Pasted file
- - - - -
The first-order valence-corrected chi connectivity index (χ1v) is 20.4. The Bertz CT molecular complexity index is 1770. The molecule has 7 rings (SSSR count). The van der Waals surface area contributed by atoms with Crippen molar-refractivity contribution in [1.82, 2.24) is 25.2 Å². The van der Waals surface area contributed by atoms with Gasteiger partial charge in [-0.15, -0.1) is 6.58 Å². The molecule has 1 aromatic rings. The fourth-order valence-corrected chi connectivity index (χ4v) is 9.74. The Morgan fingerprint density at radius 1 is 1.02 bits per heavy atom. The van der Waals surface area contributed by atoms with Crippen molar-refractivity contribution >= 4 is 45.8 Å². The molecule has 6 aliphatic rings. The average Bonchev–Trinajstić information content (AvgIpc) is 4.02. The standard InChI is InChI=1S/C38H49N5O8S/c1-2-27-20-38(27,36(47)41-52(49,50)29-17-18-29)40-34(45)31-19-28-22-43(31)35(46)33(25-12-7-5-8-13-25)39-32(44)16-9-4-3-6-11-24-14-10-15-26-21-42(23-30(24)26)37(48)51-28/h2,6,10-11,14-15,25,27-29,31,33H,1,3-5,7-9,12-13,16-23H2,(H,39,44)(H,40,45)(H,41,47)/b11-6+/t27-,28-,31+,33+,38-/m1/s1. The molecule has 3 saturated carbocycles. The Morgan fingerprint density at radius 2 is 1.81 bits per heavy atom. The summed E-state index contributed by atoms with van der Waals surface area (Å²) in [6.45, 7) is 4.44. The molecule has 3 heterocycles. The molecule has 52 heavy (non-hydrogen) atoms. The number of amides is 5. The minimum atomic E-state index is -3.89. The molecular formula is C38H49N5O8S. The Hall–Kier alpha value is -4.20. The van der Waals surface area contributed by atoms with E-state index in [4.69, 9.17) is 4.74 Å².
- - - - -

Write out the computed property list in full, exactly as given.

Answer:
The first-order valence-corrected chi connectivity index (χ1v) is 20.4. The Bertz CT molecular complexity index is 1770. The molecule has 7 rings (SSSR count). The van der Waals surface area contributed by atoms with Crippen molar-refractivity contribution in [1.82, 2.24) is 25.2 Å². The van der Waals surface area contributed by atoms with Gasteiger partial charge in [-0.15, -0.1) is 6.58 Å². The molecule has 1 aromatic rings. The fourth-order valence-corrected chi connectivity index (χ4v) is 9.74. The Morgan fingerprint density at radius 1 is 1.02 bits per heavy atom. The van der Waals surface area contributed by atoms with Crippen molar-refractivity contribution >= 4 is 45.8 Å². The molecule has 6 aliphatic rings. The average Bonchev–Trinajstić information content (AvgIpc) is 4.02. The standard InChI is InChI=1S/C38H49N5O8S/c1-2-27-20-38(27,36(47)41-52(49,50)29-17-18-29)40-34(45)31-19-28-22-43(31)35(46)33(25-12-7-5-8-13-25)39-32(44)16-9-4-3-6-11-24-14-10-15-26-21-42(23-30(24)26)37(48)51-28/h2,6,10-11,14-15,25,27-29,31,33H,1,3-5,7-9,12-13,16-23H2,(H,39,44)(H,40,45)(H,41,47)/b11-6+/t27-,28-,31+,33+,38-/m1/s1. The molecule has 3 saturated carbocycles. The Morgan fingerprint density at radius 2 is 1.81 bits per heavy atom. The summed E-state index contributed by atoms with van der Waals surface area (Å²) in [6.45, 7) is 4.44. The molecule has 3 heterocycles. The molecule has 52 heavy (non-hydrogen) atoms. The number of amides is 5. The minimum atomic E-state index is -3.89. The molecular formula is C38H49N5O8S. The Hall–Kier alpha value is -4.20. The van der Waals surface area contributed by atoms with E-state index in [4.69, 9.17) is 4.74 Å².